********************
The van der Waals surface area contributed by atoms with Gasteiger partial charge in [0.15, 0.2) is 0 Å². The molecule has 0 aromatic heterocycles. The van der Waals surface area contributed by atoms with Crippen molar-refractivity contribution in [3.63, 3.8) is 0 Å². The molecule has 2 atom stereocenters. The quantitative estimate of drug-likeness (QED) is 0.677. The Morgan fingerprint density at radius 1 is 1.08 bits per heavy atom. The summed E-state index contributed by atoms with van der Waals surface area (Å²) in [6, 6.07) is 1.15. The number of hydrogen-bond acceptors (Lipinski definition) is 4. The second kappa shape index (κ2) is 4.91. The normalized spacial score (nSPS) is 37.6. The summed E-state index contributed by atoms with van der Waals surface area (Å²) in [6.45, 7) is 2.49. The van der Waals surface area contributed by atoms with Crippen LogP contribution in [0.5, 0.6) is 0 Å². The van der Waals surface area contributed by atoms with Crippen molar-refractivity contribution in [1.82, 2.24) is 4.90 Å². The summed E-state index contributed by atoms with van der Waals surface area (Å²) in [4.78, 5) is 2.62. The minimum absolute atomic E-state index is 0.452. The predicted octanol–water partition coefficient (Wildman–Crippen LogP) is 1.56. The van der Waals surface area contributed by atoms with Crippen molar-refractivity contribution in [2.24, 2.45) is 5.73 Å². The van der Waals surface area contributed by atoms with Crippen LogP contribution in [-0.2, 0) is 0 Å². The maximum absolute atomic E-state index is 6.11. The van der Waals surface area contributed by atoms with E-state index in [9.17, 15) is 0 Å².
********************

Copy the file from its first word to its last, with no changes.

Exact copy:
The van der Waals surface area contributed by atoms with Gasteiger partial charge in [0.15, 0.2) is 0 Å². The molecule has 0 aromatic heterocycles. The van der Waals surface area contributed by atoms with Crippen molar-refractivity contribution in [3.63, 3.8) is 0 Å². The molecule has 2 atom stereocenters. The quantitative estimate of drug-likeness (QED) is 0.677. The Morgan fingerprint density at radius 1 is 1.08 bits per heavy atom. The summed E-state index contributed by atoms with van der Waals surface area (Å²) in [6, 6.07) is 1.15. The number of hydrogen-bond acceptors (Lipinski definition) is 4. The second kappa shape index (κ2) is 4.91. The normalized spacial score (nSPS) is 37.6. The summed E-state index contributed by atoms with van der Waals surface area (Å²) in [6.45, 7) is 2.49. The van der Waals surface area contributed by atoms with Crippen LogP contribution in [0.5, 0.6) is 0 Å². The van der Waals surface area contributed by atoms with Crippen molar-refractivity contribution in [1.82, 2.24) is 4.90 Å². The summed E-state index contributed by atoms with van der Waals surface area (Å²) in [4.78, 5) is 2.62. The minimum absolute atomic E-state index is 0.452. The predicted octanol–water partition coefficient (Wildman–Crippen LogP) is 1.56. The van der Waals surface area contributed by atoms with Crippen molar-refractivity contribution in [2.24, 2.45) is 5.73 Å². The van der Waals surface area contributed by atoms with Crippen LogP contribution in [-0.2, 0) is 0 Å². The maximum absolute atomic E-state index is 6.11. The van der Waals surface area contributed by atoms with E-state index in [9.17, 15) is 0 Å².